Friendly society aims to be Top 5 general insurer

Insurer Liverpool Victoria is to break into the broker market following the acquisition of John O'Roarke's start-up insurance business.

The friendly society this week bought ABC Insurance Solutions, led by former Royal Bank of Scotland Insurance chief operating officer O'Roarke, for an undisclosed sum.

Liverpool Victoria said the move would provide a springboard to develop its general insurance business, Liverpool Victoria Insurance Company.

It is aiming to become a top five insurer within five years. O'Roarke will head up the division.

The financial services giant is to plough £150m into growing its general insurance division. This will see it expand into commercial lines insurance from its traditional base of home and motor cover sold direct or through affinity partnerships.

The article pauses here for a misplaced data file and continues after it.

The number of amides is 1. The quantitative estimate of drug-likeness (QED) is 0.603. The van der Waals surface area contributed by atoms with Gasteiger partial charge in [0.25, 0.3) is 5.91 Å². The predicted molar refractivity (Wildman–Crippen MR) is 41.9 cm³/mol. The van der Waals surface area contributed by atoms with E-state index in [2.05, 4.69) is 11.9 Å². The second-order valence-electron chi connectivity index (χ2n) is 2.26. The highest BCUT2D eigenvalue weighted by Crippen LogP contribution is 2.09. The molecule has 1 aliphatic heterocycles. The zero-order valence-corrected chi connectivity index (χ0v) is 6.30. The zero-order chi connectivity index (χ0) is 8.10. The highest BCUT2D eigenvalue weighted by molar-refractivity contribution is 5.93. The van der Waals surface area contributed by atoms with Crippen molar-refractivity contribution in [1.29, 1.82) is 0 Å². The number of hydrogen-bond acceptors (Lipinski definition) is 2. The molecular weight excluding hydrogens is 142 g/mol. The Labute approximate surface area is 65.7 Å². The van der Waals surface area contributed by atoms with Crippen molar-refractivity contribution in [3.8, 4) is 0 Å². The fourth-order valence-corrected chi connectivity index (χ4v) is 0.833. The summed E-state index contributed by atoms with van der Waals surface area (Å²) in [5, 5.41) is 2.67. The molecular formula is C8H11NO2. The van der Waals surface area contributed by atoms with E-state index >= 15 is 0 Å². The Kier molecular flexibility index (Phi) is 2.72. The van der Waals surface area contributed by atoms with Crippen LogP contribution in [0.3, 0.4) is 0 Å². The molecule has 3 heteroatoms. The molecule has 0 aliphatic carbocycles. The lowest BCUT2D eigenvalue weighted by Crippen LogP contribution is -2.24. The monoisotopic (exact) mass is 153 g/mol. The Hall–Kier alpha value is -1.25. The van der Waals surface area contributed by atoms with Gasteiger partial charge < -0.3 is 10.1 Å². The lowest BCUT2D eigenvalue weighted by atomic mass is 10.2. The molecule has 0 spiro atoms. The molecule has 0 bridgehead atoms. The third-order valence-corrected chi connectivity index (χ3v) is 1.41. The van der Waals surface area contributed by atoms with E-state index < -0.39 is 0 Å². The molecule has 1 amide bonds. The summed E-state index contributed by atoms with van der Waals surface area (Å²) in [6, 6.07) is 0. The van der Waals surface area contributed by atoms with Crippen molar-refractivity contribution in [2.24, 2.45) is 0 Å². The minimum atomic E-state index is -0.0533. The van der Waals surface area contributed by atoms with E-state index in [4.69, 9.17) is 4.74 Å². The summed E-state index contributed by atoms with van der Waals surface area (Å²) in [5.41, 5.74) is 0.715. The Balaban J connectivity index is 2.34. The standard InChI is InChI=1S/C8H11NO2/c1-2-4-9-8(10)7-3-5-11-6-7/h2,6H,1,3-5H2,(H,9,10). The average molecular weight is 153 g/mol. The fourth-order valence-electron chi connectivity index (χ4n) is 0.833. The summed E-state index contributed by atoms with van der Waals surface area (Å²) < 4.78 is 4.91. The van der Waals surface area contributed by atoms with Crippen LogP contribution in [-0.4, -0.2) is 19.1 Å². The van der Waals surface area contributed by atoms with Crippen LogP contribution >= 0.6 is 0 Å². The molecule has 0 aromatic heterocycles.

Five hundred new jobs will be created as a result of the move.

The new, enlarged business will adopt a multi-brand strategy, using the Liverpool Victoria and Frizzell brands initially, as well as launching new brands for different market segments.

It will also create a white-label offering to new and existing major corporate partnerships.

ABC, which expects to open for business mid-2007, will become the broker brand of Liverpool Victoria's general insurance business, selling personal and commercial lines products.

O'Roarke: 'We had venture capital interest'
John O'Roarke this week insisted that the sale of ABC Insurance Solutions to Liverpool Victoria was not because of lack of other investment opportunities.

"We did get venture capital interest, but Liverpool Victoria's proposition was more compelling. It came down to the scale of the ambition; it has a long-term bigger picture," O'Roarke told Insurance Times.

"It also gave us the opportunity to get the existing business rather than take a standing start."

Liverpool Victoria currently has 1.2 million policyholders, including 700,000 motor customers.

Insurance Times reported (News, 24 August) that one of ABC's potential backers had effectively pulled out of investing in the business.

O'Roarke admitted he had fallen out with one equity house that was demanding a very high return on its investment.

But he dismissed suggestions of lack of venture capitalist interest. "It is wide of the mark to say that we didn't get [other offers of] funding."